# Example: big fish eats little fish

## Transcription

Example: big fish eats little fish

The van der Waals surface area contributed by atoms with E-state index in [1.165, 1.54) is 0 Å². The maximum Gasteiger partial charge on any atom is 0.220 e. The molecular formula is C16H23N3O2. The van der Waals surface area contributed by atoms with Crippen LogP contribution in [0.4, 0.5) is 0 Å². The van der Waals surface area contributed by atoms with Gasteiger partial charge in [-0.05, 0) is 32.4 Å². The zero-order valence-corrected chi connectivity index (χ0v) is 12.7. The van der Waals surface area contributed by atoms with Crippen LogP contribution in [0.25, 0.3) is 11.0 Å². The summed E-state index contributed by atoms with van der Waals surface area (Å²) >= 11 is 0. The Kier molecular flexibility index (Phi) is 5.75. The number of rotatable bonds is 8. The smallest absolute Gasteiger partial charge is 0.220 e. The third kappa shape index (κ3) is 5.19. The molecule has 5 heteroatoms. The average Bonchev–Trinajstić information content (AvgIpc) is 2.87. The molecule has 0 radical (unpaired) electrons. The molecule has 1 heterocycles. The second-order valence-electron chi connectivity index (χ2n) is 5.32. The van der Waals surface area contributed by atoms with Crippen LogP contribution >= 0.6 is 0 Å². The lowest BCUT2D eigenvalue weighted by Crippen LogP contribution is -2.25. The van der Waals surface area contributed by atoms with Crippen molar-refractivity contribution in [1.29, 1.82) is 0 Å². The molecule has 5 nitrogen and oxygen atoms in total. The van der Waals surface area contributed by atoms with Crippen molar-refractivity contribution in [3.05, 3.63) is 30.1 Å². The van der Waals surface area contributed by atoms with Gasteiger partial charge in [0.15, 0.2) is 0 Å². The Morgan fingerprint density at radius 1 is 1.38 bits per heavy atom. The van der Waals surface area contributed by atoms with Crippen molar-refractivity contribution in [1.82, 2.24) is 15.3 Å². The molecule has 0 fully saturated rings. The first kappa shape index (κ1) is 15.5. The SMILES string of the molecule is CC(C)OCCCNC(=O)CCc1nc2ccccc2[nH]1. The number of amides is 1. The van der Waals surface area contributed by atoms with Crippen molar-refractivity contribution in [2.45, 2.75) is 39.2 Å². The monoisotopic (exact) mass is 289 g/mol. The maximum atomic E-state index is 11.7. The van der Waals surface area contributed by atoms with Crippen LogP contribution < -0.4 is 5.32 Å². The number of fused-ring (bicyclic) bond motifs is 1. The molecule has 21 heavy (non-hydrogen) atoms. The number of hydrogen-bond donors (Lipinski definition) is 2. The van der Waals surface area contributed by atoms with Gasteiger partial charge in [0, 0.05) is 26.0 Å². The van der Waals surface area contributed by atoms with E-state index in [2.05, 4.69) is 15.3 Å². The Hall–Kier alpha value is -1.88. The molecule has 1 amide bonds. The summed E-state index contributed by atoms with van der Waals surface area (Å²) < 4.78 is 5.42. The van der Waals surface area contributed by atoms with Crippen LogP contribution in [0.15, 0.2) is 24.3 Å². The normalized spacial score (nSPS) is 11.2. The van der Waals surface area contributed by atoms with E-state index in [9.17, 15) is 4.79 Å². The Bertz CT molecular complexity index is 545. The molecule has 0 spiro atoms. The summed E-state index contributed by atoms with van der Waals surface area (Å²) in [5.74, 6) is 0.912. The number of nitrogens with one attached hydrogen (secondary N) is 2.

L-8 (M-7) I. Collisions II. Work and Energy • Momentum: an object of mass m, moving with velocity v has a momentum p = m v. • Momentum is an important and useful concept that is used to analyze collisions – The colliding objects exert strong forces on each other over relatively short time intervals – Details of the forces are usually not known, but the forces acting on the objects are equal in magnitude and opposite in direction (3rd law) – The law of conservation of momentum which follows from Newton’s 2nd and 3rd laws, allows us to predict what happens in collisions 1 2 I. Physics of collisions: conservation of momentum Law of Conservation of Momentum • A consequence of Newton’s 3rd law is that if we add the momentum of both objects before a collision, it is the same as the momentum of the two objects immediately after the collision. The collision redistributes the momentum among the objects. • The law of conservation of momentum and the law of conservation of energy are two of the fundamental laws of nature. • The concept of momentum is very useful when discussing how 2 objects interact. • Suppose two objects are on a collision course. A B • We know their masses and speeds before they collide • The momentum concept helps us to predict what will happen after they collide. Newton’s Cradle During the short time of the collision, the effect of gravity is not important. 3 4 Momentum conservation in a two-body collision, How it works. before collision after collision vB, before vA, before B A vA, after pA + pB before collision B A = mA v A, before + mB v B, before Example: big fish eats little fish A big fish, M = 5 kg swimming at 1 m/s eats a little fish, m = 1 kg that is at rest. What is the speed of the big fish just after eating the little fish? vB, after • The two fishes form a system and their momentum before the “interaction” is the same as their momentum after the “interaction”. • Momentum before = M Vbefore + m (0) = 5 kg x 1 m/s • Momentum after = (M + m) Vafter = (5 + 1) Vafter • 5 kg m/s = 6 Vafter Vafter = 5/6 m/s p A + pB after collision = mA v A, after + mB v B, after 6 5 1 Energy considerations in collisions Types of collisions • Objects that are in motion have kinetic energy: KE = ½ m v2 (Note that KE does not depend on the direction of the object’s motion) more on this . . . • In the collision of two moving objects, both have KE • As a result of the collision, the KE of the objects may decrease because the objects get damaged, some heat is produced as well as sound. • Only if the objects bounce off of each other perfectly, with no permanent damage (perfectly elastic) is the KE conserved. “Real” collisions are never perfectly elastic. • Elastic collision: the two objects bounce off each other with no loss of energy. • Inelastic collision: the two objects bounce off each other but with some loss of energy. Most realistic (everyday) collisions are of this type. • Completely inelastic collision: The two objects stick together after the collision. This type of collision involves the largest possible loss of energy. 8 7 “Super balls” make almost perfectly elastic collisions Perfectly elastic collision • A perfectly elastic “super ball” rebounds to the same height after bouncing off the floor; it leaves the floor with the same KE it had before it hit the floor • A “real” ball (not perfectly elastic) does not return to the same height; some of its KE is lost 9 m v v=0 m AFTER m v after m m momentum before = m v, KEbefore = ½ mv2 momentum after = m v, KEafter = ½ mv2 Both momentum and KE are conserved Football: a game of collisions 2m m m m 10 Completely inelastic collision: objects stick together momentum is conserved but KE is not conserved BEFORE v=0 v before Football players exert equal forces on each other in opposite directions ½v momentum before = m v + m 0 = m v momentum after = (2 m) v/2 = m v KE before = ½ mv2 KE after = ½ (2m)(v/2)2 =1/4 mv2 = ½ KE before (half of the original KE is lost) 11 12 2 non-violent “collisions” Sumo wrestling • Two stationary ice skaters push off • both skaters exert equal forces on each other • however, the smaller skater acquires a larger speed than the larger skater. • momentum is conserved! 13 14 Recoil RECOIL • That “kick” you experience when you fire a gun is due to conservation of momentum • Before firing the cannon its momentum = 0 • Conservation of momentum requires that after the cannon is fired the total (cannon plus ball) momentum must still be zero See You Tube for more videos of Rifle Shooting 15 16 Recoil of a cannon Recoil propels rockets hot gas ejected at very high speed • Cannon mass M, velocity V; ball mass m, velocity v • The system (cannon and ball) are initially at rest so the initial momentum = 0 • The momentum remains 0 after the ball is fired, so the final momentum = MV + mv = 0 • The recoil velocity of the cannon in then: V = -mv/M • V is in the opposite direction to the ball and much less then the speed of the ball, v 18 17 3 II. Work and Energy Work and energy • These terms have a common meaning in everyday usage which may not be the same as the physics definitions • If we have “energy” we can do things: perform work (useful) • Energy is the ability to do work • We must give precise definitions to work and energy • We have already seen that objects in motion have KE = ½ mv2 • According to the physics definition, you are NOT doing work if you are just holding the weight above your head • you are doing work only while you are lifting the weight above your head • In physics, WORK requires both force and motion in the direction of the force Work requires: (a) force and (b) motion (displacement) in the direction that the force acts Force, F mg • Work W = force (F) x displacement (s): WF = F s • Unit of work: – force (N) x distance (m) = N m – 1 N m = 1 J (Joule) 21 Who’s doin the work around here? NO WORK Physics definition of WORK • to do work on an object you have to push the object a certain distance in the direction that you are pushing • Work = force x displacement = F s • If I carry a box across the room I do not do work on it because the force is not in the direction of the motion displacement, s • Gravity, mg also acts on the box but does NO work because there is no vertical motion 20 19 22 A ramp is actually a machine • A machine is any device that allows us to accomplish a task more easily • it does not need to have any moving parts. WORK 23 WORK DONE 24 = big force little distance or little force big distance 4 A lifting machine: Block and tackle 25 5